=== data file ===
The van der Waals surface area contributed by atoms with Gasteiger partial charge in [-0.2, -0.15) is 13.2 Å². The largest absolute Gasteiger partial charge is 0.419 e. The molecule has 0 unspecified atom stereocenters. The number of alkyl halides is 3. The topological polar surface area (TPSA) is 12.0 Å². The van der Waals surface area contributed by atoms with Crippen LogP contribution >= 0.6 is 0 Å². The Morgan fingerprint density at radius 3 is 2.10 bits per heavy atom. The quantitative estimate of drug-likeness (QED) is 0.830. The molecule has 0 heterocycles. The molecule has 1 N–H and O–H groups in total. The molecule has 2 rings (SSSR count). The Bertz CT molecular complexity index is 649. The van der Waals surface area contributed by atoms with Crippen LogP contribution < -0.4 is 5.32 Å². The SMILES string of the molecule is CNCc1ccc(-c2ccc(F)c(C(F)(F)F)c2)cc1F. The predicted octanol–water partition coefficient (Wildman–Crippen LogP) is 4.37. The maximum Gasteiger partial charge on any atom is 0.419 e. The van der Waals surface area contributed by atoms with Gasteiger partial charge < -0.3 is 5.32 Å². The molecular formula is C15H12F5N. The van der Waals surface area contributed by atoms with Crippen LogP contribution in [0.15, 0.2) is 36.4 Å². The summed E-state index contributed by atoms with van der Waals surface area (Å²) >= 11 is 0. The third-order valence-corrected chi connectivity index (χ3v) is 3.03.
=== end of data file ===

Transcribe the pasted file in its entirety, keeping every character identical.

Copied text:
The van der Waals surface area contributed by atoms with Gasteiger partial charge in [-0.2, -0.15) is 13.2 Å². The largest absolute Gasteiger partial charge is 0.419 e. The molecule has 0 unspecified atom stereocenters. The number of alkyl halides is 3. The topological polar surface area (TPSA) is 12.0 Å². The van der Waals surface area contributed by atoms with Crippen LogP contribution >= 0.6 is 0 Å². The Morgan fingerprint density at radius 3 is 2.10 bits per heavy atom. The quantitative estimate of drug-likeness (QED) is 0.830. The molecule has 0 heterocycles. The molecule has 1 N–H and O–H groups in total. The molecule has 2 rings (SSSR count). The Bertz CT molecular complexity index is 649. The van der Waals surface area contributed by atoms with Crippen LogP contribution < -0.4 is 5.32 Å². The SMILES string of the molecule is CNCc1ccc(-c2ccc(F)c(C(F)(F)F)c2)cc1F. The predicted octanol–water partition coefficient (Wildman–Crippen LogP) is 4.37. The maximum Gasteiger partial charge on any atom is 0.419 e. The van der Waals surface area contributed by atoms with Gasteiger partial charge < -0.3 is 5.32 Å². The molecular formula is C15H12F5N. The van der Waals surface area contributed by atoms with Crippen LogP contribution in [0.15, 0.2) is 36.4 Å². The summed E-state index contributed by atoms with van der Waals surface area (Å²) >= 11 is 0. The third-order valence-corrected chi connectivity index (χ3v) is 3.03.